In the bodies of water where walleye are found, this fish is a very popular and sought-after species among anglers.
In fact, many anglers fish solely for walleye and very rarely fish for anything else.
There are guide, charter and tackle services that focus exclusively on walleye. Read on for tips about how you can catch this predatory fish!
This has spawned a niche in the fishing industry in which many guide and charter services, along with tackle businesses, focusing solely on the walleye species.
So, let’s take a look at some great tips and tricks to find and catch walleye. If you are new to walleye fishing, these tips will undoubtedly help you put a hook N1 the next time you are on the water.
Location, Location, Location
When it comes to real estate, property values and businesses, location is one of the most important aspects.
Walleye fishing is no exception!
Fish not only in areas where walleye are known to be (like points, reefs and humps), but also fish for them their at the right times (read more below!)
It may seem obvious, but you can’t consistently catch walleye if you aren’t fishing in areas where walleye visit or feed on a regular basis. And, you should always be fishing in spots where they can be found based on the time of the season or current conditions.
If you are fishing in a new lake, you should be studying it in detail before you even touch a fishing rod.
You should key in on areas like rocky points, mudflats, sandbars, islands, reefs, and mid-lake structures like humps.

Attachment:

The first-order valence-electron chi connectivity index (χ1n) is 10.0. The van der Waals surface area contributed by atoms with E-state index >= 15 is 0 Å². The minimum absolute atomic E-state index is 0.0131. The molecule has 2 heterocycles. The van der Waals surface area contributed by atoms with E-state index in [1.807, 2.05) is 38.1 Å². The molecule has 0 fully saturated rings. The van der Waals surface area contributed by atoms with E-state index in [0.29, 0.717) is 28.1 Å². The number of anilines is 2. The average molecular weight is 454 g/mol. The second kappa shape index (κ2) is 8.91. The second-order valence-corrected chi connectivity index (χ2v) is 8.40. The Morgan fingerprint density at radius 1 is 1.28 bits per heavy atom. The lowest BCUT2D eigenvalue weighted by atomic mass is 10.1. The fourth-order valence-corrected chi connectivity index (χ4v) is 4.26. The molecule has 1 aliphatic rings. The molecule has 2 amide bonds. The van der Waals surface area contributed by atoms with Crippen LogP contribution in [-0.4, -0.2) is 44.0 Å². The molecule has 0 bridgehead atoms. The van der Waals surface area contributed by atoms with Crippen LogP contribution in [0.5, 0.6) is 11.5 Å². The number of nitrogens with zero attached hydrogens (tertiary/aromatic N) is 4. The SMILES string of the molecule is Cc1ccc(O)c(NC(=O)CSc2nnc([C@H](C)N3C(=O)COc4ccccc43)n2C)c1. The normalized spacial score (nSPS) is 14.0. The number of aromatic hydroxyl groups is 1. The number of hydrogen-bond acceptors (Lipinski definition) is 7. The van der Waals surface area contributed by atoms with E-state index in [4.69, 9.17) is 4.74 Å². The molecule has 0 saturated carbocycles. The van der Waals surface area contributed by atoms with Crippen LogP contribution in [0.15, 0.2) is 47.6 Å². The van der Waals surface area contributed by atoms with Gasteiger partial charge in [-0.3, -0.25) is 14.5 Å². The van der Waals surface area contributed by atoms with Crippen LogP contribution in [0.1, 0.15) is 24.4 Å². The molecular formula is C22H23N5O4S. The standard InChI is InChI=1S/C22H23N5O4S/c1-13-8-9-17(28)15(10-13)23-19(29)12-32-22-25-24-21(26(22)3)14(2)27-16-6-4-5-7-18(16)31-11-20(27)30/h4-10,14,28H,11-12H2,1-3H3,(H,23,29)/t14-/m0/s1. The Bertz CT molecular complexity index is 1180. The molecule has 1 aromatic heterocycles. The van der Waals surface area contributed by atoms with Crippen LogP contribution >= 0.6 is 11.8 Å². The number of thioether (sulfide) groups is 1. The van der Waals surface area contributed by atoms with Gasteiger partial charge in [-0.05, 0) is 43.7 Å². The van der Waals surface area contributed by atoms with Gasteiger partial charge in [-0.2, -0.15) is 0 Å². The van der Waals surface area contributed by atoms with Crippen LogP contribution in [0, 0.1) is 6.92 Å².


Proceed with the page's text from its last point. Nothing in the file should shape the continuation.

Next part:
Weed lines and the drop-offs adjacent to them can also hold large numbers of walleye under the right conditions.
In rivers, you should search out deep holes, eddies, troughs along banks, flats, and timber.
Prime Walleye Fishing Conditions
Fishing for walleye in the early morning and at dusk are typically the best times of day, as walleye like to feed in the lower light.
Early mornings and dusk are the prime times to fish for walleye as they normally feed in these low light conditions as well as at night, thanks to their eyes being perfectly suited for the task.
If fishing after dark, target shallow areas. The walleye will typically push up in the shallows to feed on schools of minnows.
This doesn’t mean walleye don’t feed in the daylight hours, though, and a great time to fish for them during the day is when there is an overcast sky.
The cloud cover during overcast conditions will diffuse the light, and the low barometric pressure you are likely to have at this time is a great trigger to get the walleye into a positive feeding mood.
Walleye Fishing During The Day
During the day, walleye can be found in many different areas and depths, so the key is finding the food. If you find the food, you will find the walleye.
Search areas that are likely to hold walleye that were mentioned earlier, and if you find a large amount of schooling bait around these spots, start fishing!
Inclement weather can cause the perfect conditions for a walleye’s instinct to feed and can be a great time to be out on the water, providing conditions are safe enough to do so.
Heavy waves and windy conditions diffuse the light and stimulate the walleye’s instinct to feed, and this can be a great time to be on the water. Just do so safely. (The term “walleye chop” is something you will frequently hear among the walleye angling crowd, and this is nothing more than wave action in the form of “choppy waves.”)
You can also catch walleye in sunny conditions during the day, although it may be significantly harder, and the fish are probably in deeper water out from the structure or suspended in the basin of the lake.
Walleye Lure Presentations
Crankbaits, jigs and soft paddle tail lures are some great options for catching walleye.
There are a plethora of lures out there made specifically for walleye, and they react positively to most of the common lure types on the market.